Testing Batteries & Charger

We live in a beach community and use the cart mostly to run down to the beach (~1 mile) - going down hill. The cart will make it to the beach and back no problem, but if we want to race around I can probably only go a total of 3 - 5 miles before I need to get home (and going up hill as the battery is lower I can only go 9-10 mph).

My questions are:

  1. What is a typical range on a good battery pack ?
  2. How can I test the condition of my batteries (I am sure they are at least 3 yr old)?
  3. How can I test my charger?
  4. Rather than just swap the batteries $1500+, are there any other options for increased range and reliability?

Thanks in advance!

quick answers based on my experience:

  1. You should be getting 20-30 miles fairly confidently.
  2. You can use a volt meter to test each of the 6 batteries, but you really need a load tester. They’re not too expensive on Amazon. I had 6 batteries test good with a volt meter, but 2 were bad with a load tester. Think of the batteries like steel cups full of milk - a volt meter will show you how full the battery is, sort of looking down into the steel cup and seeing if it’s full of milk or not. (Note, nearly every word of this sentence is incorrect but it’s also useful as an analogy). But, in this case, you can’t tell if the cup is full of sand and there’s just a layer of milk on the top - not much milk. A load tester will stress the battery even if it seems full when charged - very useful.
  3. as above, suggest starting with a volt tester on each battery, and if they are all showing as good then get a load tester and try it.
  4. Not really, if the batteries are bad they’re not things you can fix. But, it may be that you can swap one and that’s all you need - even one bad battery can jack up your power system. Get the Deka Gel batteries if you have to replace them all, or match what you have if you’re only replacing one.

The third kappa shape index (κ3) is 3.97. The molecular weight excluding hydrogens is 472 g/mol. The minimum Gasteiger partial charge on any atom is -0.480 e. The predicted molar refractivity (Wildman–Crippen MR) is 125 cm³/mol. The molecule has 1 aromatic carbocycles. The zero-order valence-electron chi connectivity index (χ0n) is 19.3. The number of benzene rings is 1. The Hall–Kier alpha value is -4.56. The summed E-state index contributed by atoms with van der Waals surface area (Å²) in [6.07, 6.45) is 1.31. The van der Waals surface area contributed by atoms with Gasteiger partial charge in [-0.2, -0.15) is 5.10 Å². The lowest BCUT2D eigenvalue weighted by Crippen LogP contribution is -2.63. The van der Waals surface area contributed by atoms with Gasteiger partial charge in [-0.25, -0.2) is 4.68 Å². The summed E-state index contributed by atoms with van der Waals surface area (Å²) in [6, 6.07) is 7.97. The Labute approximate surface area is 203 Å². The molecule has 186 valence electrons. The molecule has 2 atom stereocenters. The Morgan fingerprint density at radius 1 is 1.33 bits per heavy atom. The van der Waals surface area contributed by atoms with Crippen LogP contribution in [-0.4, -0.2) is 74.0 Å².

Thanks for the information.

Using the voltmeter, what should each battery be at after a full charge (-13v?) ?

Generally, how long do the batteries last? Is it number of cycles (charges), miles, father time or a combination? Thanks in advance


So I tested the batteries and “fully charged” they all appear to be ~12.6-12.7v.

Try driving the cart a few miles until you’re at <50% and retest with the volt meter. If they’re still testing good, and your mileage sucks, then consider getting a load tester - your auto part store may have one to lend or else they’re pretty cheap on Amazon. If they test good under load (again, drive it to 50% then load test), I’d start to consider a problem with the cluster as maybe charging/measuring electronics in there are showing you bad data. But, most likely would be the batteries.

Very helpful, thank you. Lately, I have been hearing an odd buzz / humming noise (new noise). Sounds like it could be coming from the front of the car, which I believe really only is the charger. Is this a common noise when the charger is going bad?

LOL, the noise I was hearing was the wiper motor :rofl:…I did not notice the switch was on…

There’s quite a bit of information out there, some good, some not so good.

The only batteries that are made for this application id Deka 8G31, and NOT the 8G31-DT (dual terminal). They can be repeatedly be discharged down to 20%, and as long as you don’t wait a long time to recharge them, they typically last 5 - 7 years. Don’t ever let them fully discharge.